In answer to an old friend's question.

- Bayesians have more fun.
- Our conferences are in better places too.
- It's the model not the estimator.
- Life's too short to be a frequentist: In an infinite number of replications ...
- Software works better.
- Rather surprisingly, Bayesian software is a lot more general than frequentist software.
- Small sample inference comes standard with most Bayesian model fitting these days.
- But if you like your inference asymptotic, that's available, just not high on anyone's priority list.
- We can handle the no-data problem, all the way up to very large problems.
- Don't need a large enough sample to allow for a bootstrap.
- Hierarchical random effects models are better fit with Bayesian models and software.
- If a variance component is small, the natural Bayes model doesn't allow zero as an estimate, while the natural maximum likelihood algorithms do allow zero. If you get a zero estimate, then you're going to get poor estimates of standard errors of fixed effects. [More discussion omitted.]
- Can handle problems where there are more parameters than data.
- Logistic regression models fit better with Bayes
- If there's perfect separation on a particular variable, the maximum likelihood estimate of the coefficient is plus or minus infinity which isn't a good estimate.
- Bayesian modeling offers (doesn't guarantee it, there's no insurance against stupidity) the opportunity to do the estimation correctly.
- Same thing if you're trying to estimate a very tiny (or very large) probability. Suppose you observe 20 out of 20 successes on something that you know doesn't have 100% successes.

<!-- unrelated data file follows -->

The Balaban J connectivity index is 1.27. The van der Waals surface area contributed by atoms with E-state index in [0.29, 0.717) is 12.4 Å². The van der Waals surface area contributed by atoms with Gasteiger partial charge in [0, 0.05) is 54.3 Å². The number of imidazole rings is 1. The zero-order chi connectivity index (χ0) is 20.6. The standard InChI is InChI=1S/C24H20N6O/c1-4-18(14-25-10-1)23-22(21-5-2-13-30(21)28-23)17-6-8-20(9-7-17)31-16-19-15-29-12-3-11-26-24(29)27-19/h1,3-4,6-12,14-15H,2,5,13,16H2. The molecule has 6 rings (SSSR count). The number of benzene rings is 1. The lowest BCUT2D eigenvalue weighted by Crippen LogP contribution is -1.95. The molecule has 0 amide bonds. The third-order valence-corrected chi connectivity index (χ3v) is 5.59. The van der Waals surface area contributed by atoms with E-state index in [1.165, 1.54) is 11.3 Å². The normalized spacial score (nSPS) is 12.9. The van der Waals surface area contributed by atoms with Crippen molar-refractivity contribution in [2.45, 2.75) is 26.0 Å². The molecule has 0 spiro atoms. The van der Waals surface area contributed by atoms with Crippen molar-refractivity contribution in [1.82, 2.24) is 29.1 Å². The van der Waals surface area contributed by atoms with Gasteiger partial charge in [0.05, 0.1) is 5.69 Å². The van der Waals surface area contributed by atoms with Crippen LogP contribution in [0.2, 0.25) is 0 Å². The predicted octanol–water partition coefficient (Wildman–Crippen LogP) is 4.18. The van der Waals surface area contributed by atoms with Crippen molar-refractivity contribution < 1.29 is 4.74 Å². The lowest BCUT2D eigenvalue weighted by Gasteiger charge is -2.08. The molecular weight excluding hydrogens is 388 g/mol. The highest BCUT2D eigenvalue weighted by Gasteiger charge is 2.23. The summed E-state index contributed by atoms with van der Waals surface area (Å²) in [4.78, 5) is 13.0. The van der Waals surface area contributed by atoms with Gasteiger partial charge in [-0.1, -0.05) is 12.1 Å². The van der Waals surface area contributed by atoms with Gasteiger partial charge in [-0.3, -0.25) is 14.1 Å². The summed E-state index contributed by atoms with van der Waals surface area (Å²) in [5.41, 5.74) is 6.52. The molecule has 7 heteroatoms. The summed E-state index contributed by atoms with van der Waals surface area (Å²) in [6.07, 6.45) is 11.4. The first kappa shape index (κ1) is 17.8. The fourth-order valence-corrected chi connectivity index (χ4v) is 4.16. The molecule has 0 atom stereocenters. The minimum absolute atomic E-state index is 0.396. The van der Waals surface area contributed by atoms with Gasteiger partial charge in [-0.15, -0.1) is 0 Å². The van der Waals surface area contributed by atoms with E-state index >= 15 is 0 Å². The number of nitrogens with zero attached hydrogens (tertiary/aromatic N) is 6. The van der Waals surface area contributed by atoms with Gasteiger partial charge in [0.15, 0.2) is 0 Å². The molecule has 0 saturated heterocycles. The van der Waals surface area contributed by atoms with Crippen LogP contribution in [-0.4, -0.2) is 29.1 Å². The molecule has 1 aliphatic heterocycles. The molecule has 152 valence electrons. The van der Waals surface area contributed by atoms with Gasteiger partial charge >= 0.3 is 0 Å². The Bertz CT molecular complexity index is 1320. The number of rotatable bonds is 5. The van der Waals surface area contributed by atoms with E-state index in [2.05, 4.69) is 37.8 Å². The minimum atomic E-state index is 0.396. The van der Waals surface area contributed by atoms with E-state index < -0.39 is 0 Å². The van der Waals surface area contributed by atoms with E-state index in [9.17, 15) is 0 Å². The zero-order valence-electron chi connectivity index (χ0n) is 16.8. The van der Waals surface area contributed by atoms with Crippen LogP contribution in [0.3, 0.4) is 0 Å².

- To rephrase a bit: In small samples or with rare events, Bayesian estimates shrink towards sensible point estimates, (if your prior is sensible) thus avoiding the large variance of point estimates.
- Variance bias trade-off is working in your favor.
- Frequentists keep reinventing Bayesian methods
- Shrinkage estimates
- Empirical Bayes
- Lasso
- Penalized likelihood
- Ridge regression
- James-Stein estimators
- Regularization
- Pittman estimation
- Integrated likelihood
- In other words, it's just not possible to analyze complex data structures without Bayesian ideas.
- Your answers are admissible if you're Bayesian but usually not if you're a frequentist.
- Admissibility means never having to say you're sorry.
- Alternatively, admissibility means that someone else can't prove that they can do a better job than you.
- And if you're a frequentist, someone is clogging our journals with proofs that the latest idiocy is admissible or not.
- Unless they are clogging it with yet more ways to estimate the smoothing parameter for a nonparametric estimator.
- Bayesian models are generalizations of classical models. That's what the prior buys you: more models
- Can handle discrete, categorical, ordered categorical, trees, densities, matrices, missing data and other odd parameter types.
- Data and parameters are treated on an equal playing field.
- I would argue that cross-validation works because it approximates Bayesian model selection tools.
- Bayesian Hypothesis Testing
- Treats the null and alternative hypotheses on equal terms
- Can handle two or more than two hypotheses
- Can handle hypotheses that are
- Disjoint
- Nested
- Overlapping but neither disjoint nor nested
- Gives you the probability the alternative hypothesis is true.
- Classical inference can only handle the nested null hypothesis problem.
- We're all probably misusing p-values anyway.
- Provides a language for talking about modeling and uncertainty that is missing in classical statistics.
- And thus provides a language for developing new models for new data sets or scientific problems.
- Provides a language for thinking about shrinkage estimators and why we want to use them and how to specify the shrinkage.